Many alternative terms have been used to explain digital patients since the emergence of the word cyberchondriac, which include patient 2.0, but theoretically this only describes the type of web technologies the patient is using, which in this circumstance is web version 2.0. During the next generation of the web (web 3.0), that would evolve to the term patient 3.0. It doesn’t describe this digital health citizen in terms of the many other dynamics required for good health outcomes, including the behaviour of the patient and relationship with their care providers, which has been a cornerstone of practicing modern medicine for centuries.
In 1999, a few short years after the word cyberchondriac emerged, the term e-patient was coined by Tom Ferguson, MD, to describe individuals who were equipped, evaluating, enabled, educated, empowered and engaged in their health and healthcare decisions. He began work on a white paper, commissioned by the Robert Wood Johnson Foundation to describe this phenomenon. During his research, he documented how patients were using the Internet to empower themselves. He also categorised them into different patient population groups based on varying criteria, which considered factors like their digital divides and medical circumstances, which affected the way they participated online. Never had such an in-depth study been conducted.
Whilst Dr. Ferguson had defined healthcare consumerism as a means to improve medicine using technology, he believed e-patients could further partner with their healthcare providers in various ways including through medical research and shared-decision making. He believed that recognising this new digital stakeholder as an equal partner in the system was important to improving health outcomes and the future of digital medicine.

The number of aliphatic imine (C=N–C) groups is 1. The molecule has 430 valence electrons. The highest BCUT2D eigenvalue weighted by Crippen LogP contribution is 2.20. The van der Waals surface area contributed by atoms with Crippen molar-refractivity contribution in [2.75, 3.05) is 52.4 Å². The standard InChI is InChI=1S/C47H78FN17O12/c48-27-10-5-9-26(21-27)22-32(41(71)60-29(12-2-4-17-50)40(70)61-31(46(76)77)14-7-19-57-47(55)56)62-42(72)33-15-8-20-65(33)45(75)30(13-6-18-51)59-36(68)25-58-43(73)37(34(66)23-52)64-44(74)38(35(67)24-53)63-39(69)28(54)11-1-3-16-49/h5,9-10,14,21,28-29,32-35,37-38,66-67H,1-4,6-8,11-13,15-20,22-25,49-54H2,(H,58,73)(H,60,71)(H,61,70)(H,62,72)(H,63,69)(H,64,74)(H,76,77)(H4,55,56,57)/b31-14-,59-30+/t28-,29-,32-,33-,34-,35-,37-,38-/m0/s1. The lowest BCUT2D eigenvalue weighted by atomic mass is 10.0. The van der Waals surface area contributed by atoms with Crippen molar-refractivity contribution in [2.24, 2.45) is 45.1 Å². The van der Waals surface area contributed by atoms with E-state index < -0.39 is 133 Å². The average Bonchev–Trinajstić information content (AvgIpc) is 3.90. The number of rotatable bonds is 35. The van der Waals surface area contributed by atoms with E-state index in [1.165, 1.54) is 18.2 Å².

In the real world, consumerism has been defined in different ways including that it is a social and economic order that encourages the purchase of goods and services in ever-greater amounts and it generally only values the interests of the buyer (i.e. consumer). In this digital age, people are exposed to mass consumerism and product placement in the media or even in their daily lives. The line between information, entertainment, and promotion of products has been blurred so people are more reformulated into consumerist behaviour. Therefore, something to consider is whether calling a recipient of healthcare a ‘consumer’ as opposed to a ‘patient’ could have distinct connotations and therefore result in differential behaviour.
Whilst healthcare can learn from these digital consumer trends, the e-patient concept helps to ground those consumerism ideologies. For example, many platforms are developed with very limited consideration for what the patient truly needs and therefore, some leading organisations including pharmaceutical companies have created partnerships with patients to co-create their innovations and in doing so have been able to deliver more meaningful solutions.
Such an example is the ‘Speak your Migraine’ platform, developed in partnership with Novartis Europe and patient groups, which also offers a mobile application to track migraines. Whilst consumerism is heavily focused on all the “bells and whistles”, “the faster, the bigger, the cheaper, the better”, patient empowerment is focused more critically on meeting the patient’s individual human needs. E-patients are not about consumer-centred innovation, it is about patient-centred innovation, and that’s far more personal. Going back to the question then, “Could digital consumerism have an impact on the way we manage our health?”
As an e-Patient activist and from a personal perspective I would say yes, consumerism can teach us lessons as healthcare enters digital transformation, but I think we shouldn’t lose sight of what we have achieved as human beings in modern-medicine before trying to commercialise and industrialise it completely.